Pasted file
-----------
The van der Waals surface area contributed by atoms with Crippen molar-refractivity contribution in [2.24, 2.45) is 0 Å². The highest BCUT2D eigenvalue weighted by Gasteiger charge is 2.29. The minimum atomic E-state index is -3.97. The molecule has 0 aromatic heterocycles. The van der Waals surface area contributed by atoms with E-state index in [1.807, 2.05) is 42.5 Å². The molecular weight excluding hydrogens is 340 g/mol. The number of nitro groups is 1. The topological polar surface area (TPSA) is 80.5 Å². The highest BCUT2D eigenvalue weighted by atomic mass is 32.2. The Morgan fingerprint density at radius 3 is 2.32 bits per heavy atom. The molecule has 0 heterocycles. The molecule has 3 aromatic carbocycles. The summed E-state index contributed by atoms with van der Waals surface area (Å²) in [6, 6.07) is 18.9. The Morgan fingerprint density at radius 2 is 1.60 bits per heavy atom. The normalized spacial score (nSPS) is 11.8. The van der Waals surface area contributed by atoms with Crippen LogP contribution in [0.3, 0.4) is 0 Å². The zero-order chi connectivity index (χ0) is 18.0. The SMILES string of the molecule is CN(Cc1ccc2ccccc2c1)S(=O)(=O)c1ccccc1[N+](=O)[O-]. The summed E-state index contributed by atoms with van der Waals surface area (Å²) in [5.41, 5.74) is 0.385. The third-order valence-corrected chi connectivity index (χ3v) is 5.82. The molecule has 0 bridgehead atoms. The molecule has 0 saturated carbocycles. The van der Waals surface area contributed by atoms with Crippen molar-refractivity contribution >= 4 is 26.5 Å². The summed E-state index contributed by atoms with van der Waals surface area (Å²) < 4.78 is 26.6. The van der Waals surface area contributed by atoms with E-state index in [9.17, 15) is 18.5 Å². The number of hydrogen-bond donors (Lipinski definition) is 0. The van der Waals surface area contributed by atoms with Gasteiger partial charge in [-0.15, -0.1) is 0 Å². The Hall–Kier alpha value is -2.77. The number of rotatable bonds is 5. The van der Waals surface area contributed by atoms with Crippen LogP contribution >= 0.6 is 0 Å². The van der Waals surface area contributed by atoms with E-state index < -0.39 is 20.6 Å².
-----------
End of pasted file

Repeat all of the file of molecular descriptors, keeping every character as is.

The van der Waals surface area contributed by atoms with Crippen molar-refractivity contribution in [2.24, 2.45) is 0 Å². The highest BCUT2D eigenvalue weighted by Gasteiger charge is 2.29. The minimum atomic E-state index is -3.97. The molecule has 0 aromatic heterocycles. The van der Waals surface area contributed by atoms with E-state index in [1.807, 2.05) is 42.5 Å². The molecular weight excluding hydrogens is 340 g/mol. The number of nitro groups is 1. The topological polar surface area (TPSA) is 80.5 Å². The highest BCUT2D eigenvalue weighted by atomic mass is 32.2. The Morgan fingerprint density at radius 3 is 2.32 bits per heavy atom. The molecule has 0 heterocycles. The molecule has 3 aromatic carbocycles. The summed E-state index contributed by atoms with van der Waals surface area (Å²) in [6, 6.07) is 18.9. The Morgan fingerprint density at radius 2 is 1.60 bits per heavy atom. The normalized spacial score (nSPS) is 11.8. The van der Waals surface area contributed by atoms with Crippen LogP contribution in [0.3, 0.4) is 0 Å². The zero-order chi connectivity index (χ0) is 18.0. The SMILES string of the molecule is CN(Cc1ccc2ccccc2c1)S(=O)(=O)c1ccccc1[N+](=O)[O-]. The summed E-state index contributed by atoms with van der Waals surface area (Å²) in [5.41, 5.74) is 0.385. The third-order valence-corrected chi connectivity index (χ3v) is 5.82. The molecule has 0 bridgehead atoms. The molecule has 0 saturated carbocycles. The van der Waals surface area contributed by atoms with Crippen molar-refractivity contribution >= 4 is 26.5 Å². The summed E-state index contributed by atoms with van der Waals surface area (Å²) < 4.78 is 26.6. The van der Waals surface area contributed by atoms with E-state index in [9.17, 15) is 18.5 Å². The number of hydrogen-bond donors (Lipinski definition) is 0. The van der Waals surface area contributed by atoms with Gasteiger partial charge in [-0.15, -0.1) is 0 Å². The Hall–Kier alpha value is -2.77. The number of rotatable bonds is 5. The van der Waals surface area contributed by atoms with Crippen LogP contribution >= 0.6 is 0 Å². The van der Waals surface area contributed by atoms with E-state index < -0.39 is 20.6 Å².